Statesville house riddled with crime to be torn down

Statesville house riddled with crime to be torn down

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by TONY BURBECK / NBC Charlotte

Bio | Email | Follow: @TonyWCNC

WCNC.com

Posted on October 30, 2012 at 6:08 PM

Updated Friday, Oct 25 at 4:57 AM

STATESVILLE, N.C. -- A Statesville house declared a nuisance due to years of crime and violence will be torn down this week, and the homeowner has to pay for the demolition.

Neighbors say the people living in the house at 141 Troutman Shoals Road have been terrorizing them for years and it got to the point where enough was enough.

There have been at least 130 calls to the home over the last decade, according to Captain Darren Campbell with the Iredell County Sheriff’s Office.

The list of problems coming from the house is extensive and covers everything from repeated drug deals, drive by shootings, threats, vandalism and fights, neighbors say.

"Fight calls, man down calls, drugs, stolen property, assaults, gunshots. It's been a constant pain in the neighbors' side out there,” Captain Campbell said.

As a result, the sheriff’s office, ALE and the district attorney’s office pursued a nuisance abatement order as a permanent solution.  A judge signed the order last week. Now the family has to move out and demolition is scheduled to begin Thursday.

The woman who owns the house, Deborah Goforth, is in prison for selling drugs.  Investigators say Goforth’s children kept living in the house and kept causing problems.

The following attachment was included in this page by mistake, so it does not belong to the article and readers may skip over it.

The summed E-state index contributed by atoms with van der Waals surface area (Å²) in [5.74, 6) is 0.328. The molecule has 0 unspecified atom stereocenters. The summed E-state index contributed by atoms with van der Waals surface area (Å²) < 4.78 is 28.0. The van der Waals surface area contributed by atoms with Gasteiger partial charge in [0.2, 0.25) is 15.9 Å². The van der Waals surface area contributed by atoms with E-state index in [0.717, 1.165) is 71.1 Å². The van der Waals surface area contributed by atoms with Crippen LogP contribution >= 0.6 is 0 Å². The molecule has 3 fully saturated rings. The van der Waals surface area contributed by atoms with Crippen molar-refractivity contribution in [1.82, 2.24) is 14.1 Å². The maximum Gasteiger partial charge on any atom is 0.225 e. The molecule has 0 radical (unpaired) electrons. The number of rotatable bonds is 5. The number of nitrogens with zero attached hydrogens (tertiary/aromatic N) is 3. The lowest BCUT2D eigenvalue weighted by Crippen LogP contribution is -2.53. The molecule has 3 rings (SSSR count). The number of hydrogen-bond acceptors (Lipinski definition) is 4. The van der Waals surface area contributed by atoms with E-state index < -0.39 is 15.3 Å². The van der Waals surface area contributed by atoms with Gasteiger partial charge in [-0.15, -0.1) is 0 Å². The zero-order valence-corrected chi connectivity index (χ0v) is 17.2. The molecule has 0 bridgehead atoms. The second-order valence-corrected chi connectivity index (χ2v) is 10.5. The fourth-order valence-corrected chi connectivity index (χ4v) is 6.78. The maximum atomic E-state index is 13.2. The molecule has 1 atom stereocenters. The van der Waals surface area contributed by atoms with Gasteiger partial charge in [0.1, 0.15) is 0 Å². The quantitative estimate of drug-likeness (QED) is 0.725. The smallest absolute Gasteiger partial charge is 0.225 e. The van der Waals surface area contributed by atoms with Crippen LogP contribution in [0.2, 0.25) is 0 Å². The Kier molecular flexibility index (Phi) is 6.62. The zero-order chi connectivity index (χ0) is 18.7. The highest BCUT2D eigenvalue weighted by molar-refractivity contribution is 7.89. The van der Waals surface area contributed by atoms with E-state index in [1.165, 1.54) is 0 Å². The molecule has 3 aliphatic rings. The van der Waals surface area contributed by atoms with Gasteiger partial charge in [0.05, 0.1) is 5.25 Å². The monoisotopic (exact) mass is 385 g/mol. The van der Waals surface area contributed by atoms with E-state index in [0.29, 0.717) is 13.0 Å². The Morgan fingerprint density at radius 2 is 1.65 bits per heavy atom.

Neighbors say they're tired of the threats, the swearing and people pulling up all hours of the night and staying for a couple minutes, drive-through-window style. They didn't want to talk on camera for fear of retaliation.

It’s a way of life down a dirt road they hope ends when their neighbors are gone.

"It's a good neighborhood and we were able to come help the people who live out there and hopefully they'll be able to enjoy it a lot more now,” Campbell said.

Authorities are making Goforth pay the demolition bill. If she doesn’t, the cost will default to the county, Campbell said.

The property must remain vacant for at least a year.

Watching people pack up Tuesday was enough for one neighbor to take the day off just so he could watch and enjoy the satisfaction.

Campbell says this move should put others on notice they'll do the same thing to remedy other ongoing problems.

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